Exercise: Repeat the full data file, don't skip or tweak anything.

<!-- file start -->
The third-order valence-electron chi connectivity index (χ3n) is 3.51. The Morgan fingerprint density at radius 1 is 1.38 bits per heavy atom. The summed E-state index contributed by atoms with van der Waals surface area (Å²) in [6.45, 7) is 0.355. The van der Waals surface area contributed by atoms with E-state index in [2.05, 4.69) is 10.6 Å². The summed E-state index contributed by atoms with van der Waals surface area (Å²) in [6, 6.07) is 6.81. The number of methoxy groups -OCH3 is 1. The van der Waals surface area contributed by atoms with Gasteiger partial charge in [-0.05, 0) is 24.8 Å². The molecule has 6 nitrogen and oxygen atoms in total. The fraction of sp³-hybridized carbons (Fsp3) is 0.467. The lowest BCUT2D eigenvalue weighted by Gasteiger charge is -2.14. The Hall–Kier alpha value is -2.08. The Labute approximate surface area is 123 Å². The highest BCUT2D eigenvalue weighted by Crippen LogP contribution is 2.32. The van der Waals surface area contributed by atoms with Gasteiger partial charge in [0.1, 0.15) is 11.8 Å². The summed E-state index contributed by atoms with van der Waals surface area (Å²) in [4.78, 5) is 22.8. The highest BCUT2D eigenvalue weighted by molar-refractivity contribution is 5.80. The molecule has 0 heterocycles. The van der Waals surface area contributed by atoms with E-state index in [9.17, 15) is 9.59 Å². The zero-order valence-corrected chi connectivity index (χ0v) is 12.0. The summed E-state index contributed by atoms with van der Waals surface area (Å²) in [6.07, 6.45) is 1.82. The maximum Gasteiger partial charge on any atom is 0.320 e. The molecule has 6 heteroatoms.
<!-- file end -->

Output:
The third-order valence-electron chi connectivity index (χ3n) is 3.51. The Morgan fingerprint density at radius 1 is 1.38 bits per heavy atom. The summed E-state index contributed by atoms with van der Waals surface area (Å²) in [6.45, 7) is 0.355. The van der Waals surface area contributed by atoms with E-state index in [2.05, 4.69) is 10.6 Å². The summed E-state index contributed by atoms with van der Waals surface area (Å²) in [6, 6.07) is 6.81. The number of methoxy groups -OCH3 is 1. The van der Waals surface area contributed by atoms with Gasteiger partial charge in [-0.05, 0) is 24.8 Å². The molecule has 6 nitrogen and oxygen atoms in total. The fraction of sp³-hybridized carbons (Fsp3) is 0.467. The lowest BCUT2D eigenvalue weighted by Gasteiger charge is -2.14. The Hall–Kier alpha value is -2.08. The Labute approximate surface area is 123 Å². The highest BCUT2D eigenvalue weighted by Crippen LogP contribution is 2.32. The van der Waals surface area contributed by atoms with Gasteiger partial charge in [0.1, 0.15) is 11.8 Å². The summed E-state index contributed by atoms with van der Waals surface area (Å²) in [4.78, 5) is 22.8. The highest BCUT2D eigenvalue weighted by molar-refractivity contribution is 5.80. The molecule has 0 heterocycles. The van der Waals surface area contributed by atoms with E-state index in [9.17, 15) is 9.59 Å². The zero-order valence-corrected chi connectivity index (χ0v) is 12.0. The summed E-state index contributed by atoms with van der Waals surface area (Å²) in [6.07, 6.45) is 1.82. The maximum Gasteiger partial charge on any atom is 0.320 e. The molecule has 6 heteroatoms.